– by Paul Nyamuda
What happens when you fail to listen to your spouse? You end up ministering to the wrong thing, missing the mark. It’s like misreading the exam question. They feel isolated and rejected resulting in emotional betrayal. The need is so strong that they inevitably find someone else to listen. If that person is of the opposite sex this leads to unhealthy levels of intimacy.
Where your words go your emotions soon follow
When they don’t feel heard, it results in emotional distance, which has a strong impact on sexual intimacy and trust levels – often resulting in suspicion and paranoia. When you don’t listen to your spouse, it will affect your growth because a lot of what your spouse says to you is in the form of feedback. Your responsibility with feedback is to understand it, not to defend. People who don’t listen to their spouses never get to understand them. Ask yourself, “How has what she has just said helped me to better understand her? Of what are they afraid? What is stressing them?” If you don’t listen to each other, your relationship becomes superficial. In general, men have to work on this. The networks of men tend to be wider but shallower than those of women. We need to go deeper by opening up a closed spirit through genuine listening. Some people only open up when they know that someone is fully present listening.
What are some benefits of listening?
Listening builds up your spouse in at least three aspects of their self-esteem. They will feel more significant as a person; that sense of “ I matter!”. They will feel a greater sense of worth; “my perspective is worth hearing”. They will feel more secure; “I am loved and prioritised. There is no competition with work, sport, or kids”. Listening helps to prevent isolation. The other does not feel alone. This feeling of isolation is one of the biggest marriage killers, hence the importance of addressing emotional intimacy in marriage. Listening draws out the subconversations. People operate in layers and often it takes real listening to get someone to unravel those layers. Often your spouse may be protesting. Instead of reacting to the protest, rather listen for the subconversation. This is the thing they really want to communicate but can’t find the words or just don’t feel safe. They may say “You are working too hard and don’t have time for your health and for the children!” Good Response: “Oh this seems to have affected you. Why do you feel so strongly about this?” After 10 minutes of listening to her she says “I guess I am just missing you…”. That’s the subconversation. She feels safer to communicate her real needs when she knows you are truly listening.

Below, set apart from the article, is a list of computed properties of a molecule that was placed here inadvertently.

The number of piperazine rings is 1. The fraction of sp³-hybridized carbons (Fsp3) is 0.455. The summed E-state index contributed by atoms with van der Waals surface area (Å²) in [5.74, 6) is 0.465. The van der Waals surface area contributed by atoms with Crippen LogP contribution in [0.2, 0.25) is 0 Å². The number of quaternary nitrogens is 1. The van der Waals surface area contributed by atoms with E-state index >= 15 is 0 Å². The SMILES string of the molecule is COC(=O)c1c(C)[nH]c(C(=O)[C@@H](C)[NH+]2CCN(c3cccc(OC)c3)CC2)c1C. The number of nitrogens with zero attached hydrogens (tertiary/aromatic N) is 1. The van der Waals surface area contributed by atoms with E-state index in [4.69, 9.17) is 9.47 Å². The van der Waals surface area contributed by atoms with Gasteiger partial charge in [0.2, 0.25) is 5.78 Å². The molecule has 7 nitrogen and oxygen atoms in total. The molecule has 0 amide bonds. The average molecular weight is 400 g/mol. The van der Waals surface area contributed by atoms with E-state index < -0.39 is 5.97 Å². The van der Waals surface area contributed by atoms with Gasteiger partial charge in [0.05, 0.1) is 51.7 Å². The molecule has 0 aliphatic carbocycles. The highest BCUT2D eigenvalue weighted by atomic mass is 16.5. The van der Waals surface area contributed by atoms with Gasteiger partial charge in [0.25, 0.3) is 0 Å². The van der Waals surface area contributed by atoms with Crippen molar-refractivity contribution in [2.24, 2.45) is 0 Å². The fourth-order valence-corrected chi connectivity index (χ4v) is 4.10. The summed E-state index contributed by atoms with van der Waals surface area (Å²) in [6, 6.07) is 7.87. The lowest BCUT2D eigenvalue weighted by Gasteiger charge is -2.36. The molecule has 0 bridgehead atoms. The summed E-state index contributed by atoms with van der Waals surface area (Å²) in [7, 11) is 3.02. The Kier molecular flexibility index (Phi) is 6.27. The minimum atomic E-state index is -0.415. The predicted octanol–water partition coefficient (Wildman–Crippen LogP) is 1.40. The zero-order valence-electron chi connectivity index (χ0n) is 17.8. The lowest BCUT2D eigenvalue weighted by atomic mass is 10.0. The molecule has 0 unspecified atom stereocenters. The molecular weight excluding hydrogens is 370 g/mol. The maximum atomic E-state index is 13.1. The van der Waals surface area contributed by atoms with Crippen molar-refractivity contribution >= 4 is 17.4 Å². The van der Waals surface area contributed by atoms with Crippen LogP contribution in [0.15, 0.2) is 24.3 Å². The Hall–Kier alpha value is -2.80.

Listening builds intimacy
Listening also helps you to scratch where it’s really itching. Listening builds emotional intimacy. Emotional intimacy is built one conversation at a time and often results in sexual intimacy. Often we make demands for sexual intimacy without taking time to build emotional intimacy. Finally, listening helps you to understand your spouse. The best marriages stem from working hard to study your spouse. Listening is the primary vehicle for truly learning about your spouse. Who are they and what do they need from me now?
JOY! Magazine (February 2018)